Black & Essential:

Coping Strategies & Narratives of Black Baton Rouge, Louisiana Residents during COVID-19

Black Baton Rouge residents, similar to many other Black populations across the United States, have been hit the hardest compared to their racial counterparts, by the pandemic. Based on findings, access to resources, including the use of new media technologies, are crucial in supporting the community. These findings suggest that increasing digital literacies and accessibility (e.g., the use of a debit card, SNAP, and EBT online) and mitigating the digital divide, would help support communities as they seek to utilize digital spaces, such as shopping online and telemedical services, to order supplies and medications. Also, financial support, directed towards individuals and local small businesses and nonprofits, is crucial as support from family, community members, and local organizations including churches was a large theme throughout the data.

*Based on Three hundred twenty-two (322) Black Baton Rouge residents answered an open and closed-ended questionnaire. Of the sample, 48% identified as male, 49% identified as female, and 3% as non-gender binary. Forty-nine percent (49%) of the sample held a college degree (associate degree or higher), and the average age was 35, ranging from 18 to 76 years of age.

Black Baton Rouge Residents In the Home

Forty-five percent (45%) of respondents have someone in their household with a serious health condition such as high blood pressure, heart disease, lung disease or cancer. Eighteen percent (18%) of respondents have someone in their household that works in a health care setting. Forty-five percent (45%) of respondents have someone in their household employed in a position identified as essential work.

Black Baton Rouge Residents & Family Support

Fifty percent (50%) of respondents reported having supported family financially before the pandemic, and since COVID-19, there is a reported two percent (2%) increase among respondents who now support family members financially.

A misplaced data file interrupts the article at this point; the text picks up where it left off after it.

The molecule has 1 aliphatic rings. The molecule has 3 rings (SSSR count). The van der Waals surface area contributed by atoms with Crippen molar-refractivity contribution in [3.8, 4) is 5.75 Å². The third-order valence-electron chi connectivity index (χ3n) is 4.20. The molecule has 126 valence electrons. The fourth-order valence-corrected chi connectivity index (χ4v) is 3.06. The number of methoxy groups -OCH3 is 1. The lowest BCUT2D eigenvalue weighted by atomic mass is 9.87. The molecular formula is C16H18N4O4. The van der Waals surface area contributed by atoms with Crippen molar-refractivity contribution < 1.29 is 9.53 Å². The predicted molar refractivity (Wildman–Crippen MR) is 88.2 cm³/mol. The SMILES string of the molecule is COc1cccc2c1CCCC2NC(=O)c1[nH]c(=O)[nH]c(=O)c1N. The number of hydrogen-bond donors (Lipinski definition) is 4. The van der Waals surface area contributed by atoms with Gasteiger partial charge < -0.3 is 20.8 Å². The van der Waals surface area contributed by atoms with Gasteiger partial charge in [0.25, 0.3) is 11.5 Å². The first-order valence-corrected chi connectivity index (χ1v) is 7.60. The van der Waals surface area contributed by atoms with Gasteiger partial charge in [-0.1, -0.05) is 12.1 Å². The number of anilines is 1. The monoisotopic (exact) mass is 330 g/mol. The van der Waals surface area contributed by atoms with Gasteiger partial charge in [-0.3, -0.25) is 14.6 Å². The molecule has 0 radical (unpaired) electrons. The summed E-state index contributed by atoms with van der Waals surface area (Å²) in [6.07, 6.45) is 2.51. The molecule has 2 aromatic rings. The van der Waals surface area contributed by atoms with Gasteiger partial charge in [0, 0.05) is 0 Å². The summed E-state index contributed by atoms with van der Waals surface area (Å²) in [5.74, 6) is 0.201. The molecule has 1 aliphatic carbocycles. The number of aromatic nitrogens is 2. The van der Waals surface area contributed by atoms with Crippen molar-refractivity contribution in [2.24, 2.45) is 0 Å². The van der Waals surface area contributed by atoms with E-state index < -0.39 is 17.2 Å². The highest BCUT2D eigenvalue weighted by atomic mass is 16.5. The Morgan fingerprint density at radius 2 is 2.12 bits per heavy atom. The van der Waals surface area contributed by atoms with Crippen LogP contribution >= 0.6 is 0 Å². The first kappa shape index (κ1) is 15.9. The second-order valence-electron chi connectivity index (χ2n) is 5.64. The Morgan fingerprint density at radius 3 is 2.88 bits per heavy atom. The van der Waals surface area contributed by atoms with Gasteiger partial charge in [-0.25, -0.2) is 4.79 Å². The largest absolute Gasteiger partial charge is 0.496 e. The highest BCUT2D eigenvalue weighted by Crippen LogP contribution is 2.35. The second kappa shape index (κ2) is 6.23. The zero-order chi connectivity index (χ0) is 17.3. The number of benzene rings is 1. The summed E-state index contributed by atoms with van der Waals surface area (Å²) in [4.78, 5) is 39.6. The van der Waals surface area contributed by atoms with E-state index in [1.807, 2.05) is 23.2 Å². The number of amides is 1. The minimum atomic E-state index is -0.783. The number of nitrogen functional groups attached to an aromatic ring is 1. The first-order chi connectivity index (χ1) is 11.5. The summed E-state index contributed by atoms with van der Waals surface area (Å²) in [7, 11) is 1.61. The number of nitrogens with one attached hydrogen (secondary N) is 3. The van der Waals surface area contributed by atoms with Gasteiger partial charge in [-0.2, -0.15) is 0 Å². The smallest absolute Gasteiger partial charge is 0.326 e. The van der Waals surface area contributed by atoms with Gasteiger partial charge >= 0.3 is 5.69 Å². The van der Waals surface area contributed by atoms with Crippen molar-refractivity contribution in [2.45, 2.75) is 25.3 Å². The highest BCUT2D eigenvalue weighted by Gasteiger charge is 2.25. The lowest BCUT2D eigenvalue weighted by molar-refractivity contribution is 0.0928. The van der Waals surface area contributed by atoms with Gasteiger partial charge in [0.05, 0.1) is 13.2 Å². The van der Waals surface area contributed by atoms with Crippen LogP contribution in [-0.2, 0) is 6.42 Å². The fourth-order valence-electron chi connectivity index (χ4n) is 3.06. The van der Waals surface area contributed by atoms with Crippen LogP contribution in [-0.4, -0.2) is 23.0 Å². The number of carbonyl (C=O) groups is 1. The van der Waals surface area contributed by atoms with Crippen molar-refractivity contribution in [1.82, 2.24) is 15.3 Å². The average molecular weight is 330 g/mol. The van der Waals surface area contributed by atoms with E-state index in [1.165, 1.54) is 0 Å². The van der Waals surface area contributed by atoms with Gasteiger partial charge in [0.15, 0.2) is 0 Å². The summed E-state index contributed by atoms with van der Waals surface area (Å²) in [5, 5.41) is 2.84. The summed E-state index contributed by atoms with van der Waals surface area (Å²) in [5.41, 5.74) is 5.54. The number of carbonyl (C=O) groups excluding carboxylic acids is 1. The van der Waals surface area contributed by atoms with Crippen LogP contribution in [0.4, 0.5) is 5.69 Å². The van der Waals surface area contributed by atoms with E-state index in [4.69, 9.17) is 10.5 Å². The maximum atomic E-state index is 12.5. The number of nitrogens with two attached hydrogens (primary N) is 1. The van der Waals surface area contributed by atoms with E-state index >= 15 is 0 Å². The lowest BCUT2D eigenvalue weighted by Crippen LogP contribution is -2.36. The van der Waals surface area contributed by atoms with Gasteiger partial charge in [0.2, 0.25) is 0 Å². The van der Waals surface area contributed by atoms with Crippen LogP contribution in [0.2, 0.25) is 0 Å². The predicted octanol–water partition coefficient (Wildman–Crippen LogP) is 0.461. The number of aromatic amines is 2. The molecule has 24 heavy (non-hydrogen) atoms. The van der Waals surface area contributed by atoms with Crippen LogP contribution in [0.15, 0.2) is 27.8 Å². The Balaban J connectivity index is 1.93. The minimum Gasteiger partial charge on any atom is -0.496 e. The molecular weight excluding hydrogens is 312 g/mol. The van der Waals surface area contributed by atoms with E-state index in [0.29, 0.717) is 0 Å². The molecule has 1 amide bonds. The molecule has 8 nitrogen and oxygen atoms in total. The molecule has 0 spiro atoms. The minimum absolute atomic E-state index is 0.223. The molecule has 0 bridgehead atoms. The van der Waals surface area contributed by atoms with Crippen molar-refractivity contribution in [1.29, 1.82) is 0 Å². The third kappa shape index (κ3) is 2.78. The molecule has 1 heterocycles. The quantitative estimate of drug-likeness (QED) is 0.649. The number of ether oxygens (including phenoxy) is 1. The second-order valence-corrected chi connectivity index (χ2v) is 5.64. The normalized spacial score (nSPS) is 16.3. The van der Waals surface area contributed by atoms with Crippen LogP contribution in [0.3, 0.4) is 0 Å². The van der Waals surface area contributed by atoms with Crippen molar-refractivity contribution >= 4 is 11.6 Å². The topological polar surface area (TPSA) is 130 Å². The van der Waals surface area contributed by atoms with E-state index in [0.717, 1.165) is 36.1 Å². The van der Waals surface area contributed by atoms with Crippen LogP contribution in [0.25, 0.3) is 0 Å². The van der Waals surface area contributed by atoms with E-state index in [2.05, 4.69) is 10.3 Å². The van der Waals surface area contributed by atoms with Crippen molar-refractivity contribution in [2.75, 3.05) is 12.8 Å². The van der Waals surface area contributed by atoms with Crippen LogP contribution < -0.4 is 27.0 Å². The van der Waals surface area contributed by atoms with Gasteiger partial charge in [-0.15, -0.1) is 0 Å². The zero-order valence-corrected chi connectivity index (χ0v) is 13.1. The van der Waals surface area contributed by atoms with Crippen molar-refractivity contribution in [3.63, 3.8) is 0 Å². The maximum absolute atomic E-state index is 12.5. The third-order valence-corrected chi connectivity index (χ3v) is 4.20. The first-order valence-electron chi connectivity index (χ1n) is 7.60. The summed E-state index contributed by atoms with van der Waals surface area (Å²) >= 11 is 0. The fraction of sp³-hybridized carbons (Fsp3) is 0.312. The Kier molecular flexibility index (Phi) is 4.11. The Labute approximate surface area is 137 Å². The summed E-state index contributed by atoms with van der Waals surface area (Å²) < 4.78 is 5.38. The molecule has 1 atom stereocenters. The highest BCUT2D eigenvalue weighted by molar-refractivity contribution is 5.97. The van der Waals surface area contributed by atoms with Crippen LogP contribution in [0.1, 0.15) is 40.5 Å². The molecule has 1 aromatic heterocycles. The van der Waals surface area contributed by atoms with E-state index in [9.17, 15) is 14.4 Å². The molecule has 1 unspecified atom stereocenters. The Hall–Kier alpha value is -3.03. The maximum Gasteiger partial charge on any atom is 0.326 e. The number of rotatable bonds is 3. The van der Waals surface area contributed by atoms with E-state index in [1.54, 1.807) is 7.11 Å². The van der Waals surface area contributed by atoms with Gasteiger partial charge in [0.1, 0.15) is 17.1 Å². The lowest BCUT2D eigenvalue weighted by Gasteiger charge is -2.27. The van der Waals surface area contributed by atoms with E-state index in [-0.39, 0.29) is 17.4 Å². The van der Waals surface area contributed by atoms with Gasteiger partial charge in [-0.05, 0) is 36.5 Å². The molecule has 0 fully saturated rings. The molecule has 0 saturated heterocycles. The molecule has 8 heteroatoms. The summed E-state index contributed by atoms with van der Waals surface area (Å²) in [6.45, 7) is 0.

Black Baton Rouge Residents & Family Dynamics

Twenty-nine percent (29%) of households have multiple generations, including grandparents, living together. Eight percent (8%) of respondents stated that family members or friends have moved into their homes since the beginning of the pandemic, with an average of two additional people moving in.

Black Baton Rouge Residents, Emotional & Practical Support

Participants noted that during the pandemic, there is increased reliance on familial and community support, primarily using technology to call, text, FaceTime or use Zoom. This level of communication was aimed toward checking on the emotional well-being of family and community members and aiding in helping others seek vital information on navigating the pandemic, including locating resources such as masks.

Black Baton Rouge Residents & Expressed Community Needs

Roughly fifteen percent (15%) of participants stated the need for monetary support in the form of cash and supplies, such as toiletries, from both families, community members, and organizations. Open-ended questions aided in offering narratives among respondents that shed light on the needs of Black Baton Rouge residents. For example, a 25-year-old female shared, “My elderly neighbor is an EBT recipient. I try to do most of her shopping for her. But [the government] should put in the work to allow EBT recipients to use their benefits online.” Also, a 38-year-old female shared, “There needs to be better access to medical care and special transportation for the elderly in our community.”

Black Baton Rouge Residents Housing & Medical Care

Thirty-three percent (33%) of respondents mentioned that there was not enough money “once in a while,” in the household for rent or mortgage pre-COVID. That figure rose by four percent (4%) since the pandemic.